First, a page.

Great Eagle matriarch accuses HSBC of ‘threatening’ her, in latest twist to Lo family feud
97-year old wife of the late company founder makes her grievances against the bank public, before court case begins next month
Lo To Lee-kwan, the 97-year old matriarch of Hong Kong property giant Great Eagle Holdings, has accused HSBC of “threatening” to take her to court, before she herself decided to sue the bank as a trustee of her family business, according to a statement released on Wednesday afternoon.
It is the first time the wife of the company’s late founder Lo Ying-shek has revealed why she wants to dismiss the bank as the family’s trustee, in what has become an ongoing feud which has split her family into two rival factions.
“I am grateful towards those children of mine who spent time and effort handling this matter,” the statement read. “I hope this public statement will end the malicious slandering towards these few children who are helping me.”
Lo said that the trust – which manages 42.71 per cent of the HK$60 billion firm – was created by she and her late husband 30 years ago, and had been “running smoothly for many years”.
But starting from last year, she said the “trustee suddenly failed to follow or carry out any reasonable requests that I raised”.
“In the past year, HSBC has even made plans that were against my will or those of my late husband, and threatened to bring the case to court, to enforce them. This left me with no other choice but to take legal actions against HSBC,” the statement read.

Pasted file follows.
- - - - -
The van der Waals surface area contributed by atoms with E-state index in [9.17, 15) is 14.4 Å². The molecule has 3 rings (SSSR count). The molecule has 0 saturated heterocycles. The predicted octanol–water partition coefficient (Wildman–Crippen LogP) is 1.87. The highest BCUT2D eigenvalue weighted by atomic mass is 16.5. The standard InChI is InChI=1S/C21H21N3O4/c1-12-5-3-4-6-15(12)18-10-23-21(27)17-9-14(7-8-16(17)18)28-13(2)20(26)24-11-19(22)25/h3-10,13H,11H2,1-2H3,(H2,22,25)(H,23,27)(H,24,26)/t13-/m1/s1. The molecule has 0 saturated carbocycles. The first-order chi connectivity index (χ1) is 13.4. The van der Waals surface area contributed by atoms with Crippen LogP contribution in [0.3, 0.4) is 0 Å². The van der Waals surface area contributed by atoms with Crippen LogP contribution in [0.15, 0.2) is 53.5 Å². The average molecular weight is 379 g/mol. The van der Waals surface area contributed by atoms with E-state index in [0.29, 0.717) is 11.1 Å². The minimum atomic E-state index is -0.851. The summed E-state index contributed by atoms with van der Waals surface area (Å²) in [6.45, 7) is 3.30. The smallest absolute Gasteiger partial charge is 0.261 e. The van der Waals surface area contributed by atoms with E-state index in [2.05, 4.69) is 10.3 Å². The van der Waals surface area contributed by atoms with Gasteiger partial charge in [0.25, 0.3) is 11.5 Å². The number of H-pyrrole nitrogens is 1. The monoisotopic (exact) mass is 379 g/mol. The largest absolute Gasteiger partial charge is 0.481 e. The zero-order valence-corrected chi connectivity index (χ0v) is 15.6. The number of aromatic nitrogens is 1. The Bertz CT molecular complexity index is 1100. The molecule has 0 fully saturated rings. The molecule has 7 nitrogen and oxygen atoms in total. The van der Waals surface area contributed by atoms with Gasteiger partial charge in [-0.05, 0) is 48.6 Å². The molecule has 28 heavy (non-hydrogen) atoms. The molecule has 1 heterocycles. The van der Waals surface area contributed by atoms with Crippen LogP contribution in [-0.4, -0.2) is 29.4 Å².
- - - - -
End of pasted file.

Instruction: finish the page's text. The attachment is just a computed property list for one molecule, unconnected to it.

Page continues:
The mother of nine filed a case in the High Court in December to dismiss HSBC International Trustee as the family trust’s manager.
The court case is due to be heard on July 25. HSBC had not responded to SCMP’s enquiries, by 6pm on Wednesday.
Lo’s remarks come after she released an open letter late month, accusing her third son, Great Eagle’s chairman Lo Ka-shui, of being unfilial to his parents, and unfair to his siblings.
Her decision has been supported by three of her six sons: youngest son Lo Kai-shui, who is deputy manager director of Great Eagle, and his two eldest brothers.
Her third son Lo Ka-shui, the chairman, is backed by her fourth and fifth sons in supporting HSBC’s continuing role as trustee. Her three daughters have been largely silent.
The case has drawn wide media attention since early May, when the Lo brothers who were not supportive of the court case, accused the other three of having evicting their mother from the residence on The Peak, which she reportedly shared with her third and fifth sons.
The chairman Lo Ka-shui and his fourth brother said last month they have been banned from contacting or seeing their mother.